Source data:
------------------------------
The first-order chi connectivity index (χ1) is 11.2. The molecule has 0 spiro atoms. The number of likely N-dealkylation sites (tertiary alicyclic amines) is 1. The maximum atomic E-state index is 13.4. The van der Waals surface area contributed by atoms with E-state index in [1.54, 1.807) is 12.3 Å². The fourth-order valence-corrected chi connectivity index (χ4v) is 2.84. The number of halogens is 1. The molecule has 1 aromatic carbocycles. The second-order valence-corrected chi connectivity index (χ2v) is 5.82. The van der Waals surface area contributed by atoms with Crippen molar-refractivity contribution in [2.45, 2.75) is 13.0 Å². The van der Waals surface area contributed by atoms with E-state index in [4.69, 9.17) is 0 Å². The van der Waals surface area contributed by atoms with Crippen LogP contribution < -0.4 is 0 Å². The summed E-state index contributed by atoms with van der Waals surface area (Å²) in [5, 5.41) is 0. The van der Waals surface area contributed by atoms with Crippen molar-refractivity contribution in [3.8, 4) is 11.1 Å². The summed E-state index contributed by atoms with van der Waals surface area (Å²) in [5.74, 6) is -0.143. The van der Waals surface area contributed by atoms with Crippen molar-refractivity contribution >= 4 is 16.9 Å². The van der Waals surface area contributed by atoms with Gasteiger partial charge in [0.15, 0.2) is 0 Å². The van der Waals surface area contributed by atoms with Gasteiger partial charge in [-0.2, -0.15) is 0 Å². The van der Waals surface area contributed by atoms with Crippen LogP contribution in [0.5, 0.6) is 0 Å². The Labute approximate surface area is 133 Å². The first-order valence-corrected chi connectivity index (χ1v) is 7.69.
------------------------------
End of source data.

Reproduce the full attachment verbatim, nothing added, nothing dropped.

The first-order chi connectivity index (χ1) is 11.2. The molecule has 0 spiro atoms. The number of likely N-dealkylation sites (tertiary alicyclic amines) is 1. The maximum atomic E-state index is 13.4. The van der Waals surface area contributed by atoms with E-state index in [1.54, 1.807) is 12.3 Å². The fourth-order valence-corrected chi connectivity index (χ4v) is 2.84. The number of halogens is 1. The molecule has 1 aromatic carbocycles. The second-order valence-corrected chi connectivity index (χ2v) is 5.82. The van der Waals surface area contributed by atoms with Crippen molar-refractivity contribution in [2.45, 2.75) is 13.0 Å². The van der Waals surface area contributed by atoms with E-state index in [4.69, 9.17) is 0 Å². The van der Waals surface area contributed by atoms with Crippen LogP contribution < -0.4 is 0 Å². The summed E-state index contributed by atoms with van der Waals surface area (Å²) in [5, 5.41) is 0. The van der Waals surface area contributed by atoms with Crippen molar-refractivity contribution in [3.8, 4) is 11.1 Å². The summed E-state index contributed by atoms with van der Waals surface area (Å²) in [5.74, 6) is -0.143. The van der Waals surface area contributed by atoms with Crippen molar-refractivity contribution >= 4 is 16.9 Å². The van der Waals surface area contributed by atoms with Gasteiger partial charge in [0.15, 0.2) is 0 Å². The van der Waals surface area contributed by atoms with Gasteiger partial charge in [-0.2, -0.15) is 0 Å². The van der Waals surface area contributed by atoms with Crippen LogP contribution in [0.5, 0.6) is 0 Å². The Labute approximate surface area is 133 Å². The first-order valence-corrected chi connectivity index (χ1v) is 7.69.